DENVER— The U.S. District Court of Colorado has ruled that the U.S. Fish and Wildlife Service violated the law by funding a Colorado Parks and Wildlife plan to kill hundreds of mountain lions and dozens of black bears without properly analyzing the risks to those animals’ populations and the rest of the environment.
In response to a lawsuit brought by conservation groups, the court ruled that the Service violated the National Environmental Policy Act by agreeing to fund the project using federal money without completing its own environmental analysis. Further, the court found the environmental analysis the Service tried to rely upon, completed by the U.S. Department of Agriculture, did not adequately analyze the impacts of killing black bears and mountain lions under the plans.
“On behalf of the majority of Coloradans who support coexistence with native carnivores, WildEarth Guardians applauds the court for recognizing the substantial environmental impact that these killing ‘studies’ impose on native wildlife in the state,” said Lindsay Larris, wildlife program director at WildEarth Guardians. “These studies threatened local ecosystems by the extermination of entire populations of bears and lions in these regions, a fact that the Service completely ignored. We hope this ruling ensures that the Service will carefully consider all funding requests for wildlife ‘studies’ long into the future.”
The multi-year plans to kill black bears and mountain lions in the Piceance Basin and Upper Arkansas River areas of Colorado were intended to artificially boost the mule deer population for hunters, where habitat had been degraded by oil and gas drilling. But overwhelming scientific evidence shows that killing native carnivores does not boost prey populations. The killing plans were hatched and approved by Colorado Parks and Wildlife in 2016 and funded by the Service in 2017 despite overwhelming public opposition, and over the objection of leading conservation biologists’ voices.
“This ruling immediately halts the use of taxpayer dollars for the slaughter of Colorado’s mountain lions,” said Andrea Zaccardi, a senior attorney with the Center for Biological Diversity. “I’m so pleased that the court put a stop to this scientifically baseless study that needlessly targeted Colorado’s ecologically important, native carnivores.”
The court agreed that the Fish and Wildlife Service failed to consider the many substantial environmental harms that were likely to result from the plans, such as the harm to the local ecosystem caused by these killings and the suffering and deaths of orphaned cubs and kittens.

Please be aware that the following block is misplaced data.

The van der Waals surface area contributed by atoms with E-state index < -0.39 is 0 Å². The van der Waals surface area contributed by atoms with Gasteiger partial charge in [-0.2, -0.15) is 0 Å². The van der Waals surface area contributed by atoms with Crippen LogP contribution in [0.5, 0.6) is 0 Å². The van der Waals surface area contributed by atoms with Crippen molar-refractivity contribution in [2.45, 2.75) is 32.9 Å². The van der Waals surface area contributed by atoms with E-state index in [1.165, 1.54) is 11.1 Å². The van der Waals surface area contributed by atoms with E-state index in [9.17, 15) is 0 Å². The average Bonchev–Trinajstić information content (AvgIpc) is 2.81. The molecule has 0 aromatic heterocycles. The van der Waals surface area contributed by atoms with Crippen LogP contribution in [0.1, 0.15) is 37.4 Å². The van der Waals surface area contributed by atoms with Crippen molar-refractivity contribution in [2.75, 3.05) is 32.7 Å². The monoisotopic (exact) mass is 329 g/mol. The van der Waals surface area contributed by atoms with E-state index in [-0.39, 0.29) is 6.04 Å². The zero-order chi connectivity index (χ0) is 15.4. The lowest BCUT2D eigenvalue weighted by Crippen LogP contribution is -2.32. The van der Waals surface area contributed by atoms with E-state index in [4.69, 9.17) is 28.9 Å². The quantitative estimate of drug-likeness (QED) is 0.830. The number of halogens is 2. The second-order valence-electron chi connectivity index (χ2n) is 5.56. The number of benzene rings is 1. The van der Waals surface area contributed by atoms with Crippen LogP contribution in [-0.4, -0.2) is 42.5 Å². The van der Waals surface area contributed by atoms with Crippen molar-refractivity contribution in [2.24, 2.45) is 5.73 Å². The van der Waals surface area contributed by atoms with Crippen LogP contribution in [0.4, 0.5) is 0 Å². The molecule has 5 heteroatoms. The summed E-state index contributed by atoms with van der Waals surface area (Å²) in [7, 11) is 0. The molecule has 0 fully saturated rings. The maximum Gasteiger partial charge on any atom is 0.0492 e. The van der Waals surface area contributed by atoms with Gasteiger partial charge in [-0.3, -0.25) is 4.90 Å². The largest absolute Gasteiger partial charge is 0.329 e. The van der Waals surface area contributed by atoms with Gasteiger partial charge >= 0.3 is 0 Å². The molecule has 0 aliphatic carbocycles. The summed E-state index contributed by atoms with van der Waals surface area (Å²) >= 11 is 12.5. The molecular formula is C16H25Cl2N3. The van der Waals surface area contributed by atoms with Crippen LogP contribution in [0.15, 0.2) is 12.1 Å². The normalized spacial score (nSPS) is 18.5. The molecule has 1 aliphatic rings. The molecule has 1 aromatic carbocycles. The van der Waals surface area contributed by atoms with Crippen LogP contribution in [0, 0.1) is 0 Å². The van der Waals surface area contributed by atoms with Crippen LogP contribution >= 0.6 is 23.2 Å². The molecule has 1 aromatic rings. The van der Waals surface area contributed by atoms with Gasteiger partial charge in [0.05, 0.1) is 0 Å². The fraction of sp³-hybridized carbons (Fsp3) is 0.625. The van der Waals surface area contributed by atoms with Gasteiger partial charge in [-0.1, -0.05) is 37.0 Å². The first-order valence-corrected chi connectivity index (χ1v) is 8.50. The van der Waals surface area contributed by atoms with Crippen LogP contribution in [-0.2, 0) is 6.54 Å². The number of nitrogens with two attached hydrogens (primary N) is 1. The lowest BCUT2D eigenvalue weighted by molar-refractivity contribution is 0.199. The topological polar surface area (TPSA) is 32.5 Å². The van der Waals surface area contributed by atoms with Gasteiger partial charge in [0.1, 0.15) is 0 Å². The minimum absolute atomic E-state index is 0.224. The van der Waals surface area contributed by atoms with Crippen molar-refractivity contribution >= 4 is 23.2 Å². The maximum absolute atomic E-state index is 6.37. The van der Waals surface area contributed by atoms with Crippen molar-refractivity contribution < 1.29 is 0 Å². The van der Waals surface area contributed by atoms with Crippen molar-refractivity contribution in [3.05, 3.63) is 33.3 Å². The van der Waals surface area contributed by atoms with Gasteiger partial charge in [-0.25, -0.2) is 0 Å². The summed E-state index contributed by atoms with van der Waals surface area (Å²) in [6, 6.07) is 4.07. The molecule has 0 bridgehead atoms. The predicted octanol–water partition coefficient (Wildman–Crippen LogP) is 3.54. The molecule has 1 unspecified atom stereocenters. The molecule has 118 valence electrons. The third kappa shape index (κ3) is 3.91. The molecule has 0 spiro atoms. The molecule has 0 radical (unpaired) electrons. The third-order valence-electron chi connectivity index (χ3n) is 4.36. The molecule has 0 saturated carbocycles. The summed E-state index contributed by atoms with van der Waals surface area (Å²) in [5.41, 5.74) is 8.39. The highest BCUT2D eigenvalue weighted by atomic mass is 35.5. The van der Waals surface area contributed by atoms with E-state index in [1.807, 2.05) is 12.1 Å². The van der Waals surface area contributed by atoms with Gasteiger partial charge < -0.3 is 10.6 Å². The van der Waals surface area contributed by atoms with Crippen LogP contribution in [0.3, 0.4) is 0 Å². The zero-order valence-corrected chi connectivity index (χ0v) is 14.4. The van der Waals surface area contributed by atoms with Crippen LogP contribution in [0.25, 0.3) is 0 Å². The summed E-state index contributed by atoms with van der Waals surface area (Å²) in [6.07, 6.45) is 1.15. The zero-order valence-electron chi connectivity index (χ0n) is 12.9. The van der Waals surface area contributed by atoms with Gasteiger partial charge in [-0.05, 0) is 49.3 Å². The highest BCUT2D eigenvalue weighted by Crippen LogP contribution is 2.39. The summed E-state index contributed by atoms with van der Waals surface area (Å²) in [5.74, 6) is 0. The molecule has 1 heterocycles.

“Persecuting bears and mountain lions in this way is not only incredibly cruel to these highly-sentient, social beings who spend years raising their dependent young, but it is also environmentally destructive,” said Laura Smythe, a staff attorney with the Humane Society of the United States. “These inhumane wildlife killing plans left cubs orphaned, who likely died from starvation, dehydration, predation or exposure. Intensive trophy hunting and killing of mountain lions leads to increased conflicts with humans, pets and livestock. The federal government had no business funding this completely unnecessary state-sponsored slaughter.”
The Piceance Basin Plan has been completed but the Upper Arkansas River Plan is ongoing and will be halted as a result of this ruling.
Background: Started in 2017, the Upper Arkansas River Plan was approved to last nine years, during which time Colorado Parks and Wildlife would kill more than 50% of the mountain lion population in the area. Colorado expected the killing of up to 234 mountain lions would cost nearly $4 million, 75 percent of which would be federally funded with taxpayers’ money.
Mountain lions and black bears are critical to their native ecosystems. Mountain lion predation provides food for more bird and mammal scavengers than that of any other predator on the planet. Black bears’ diverse diet of fruits results in broad dispersion of seeds, and their foraging behavior creates disturbances that allow sunlight to reach plants below the forest canopy.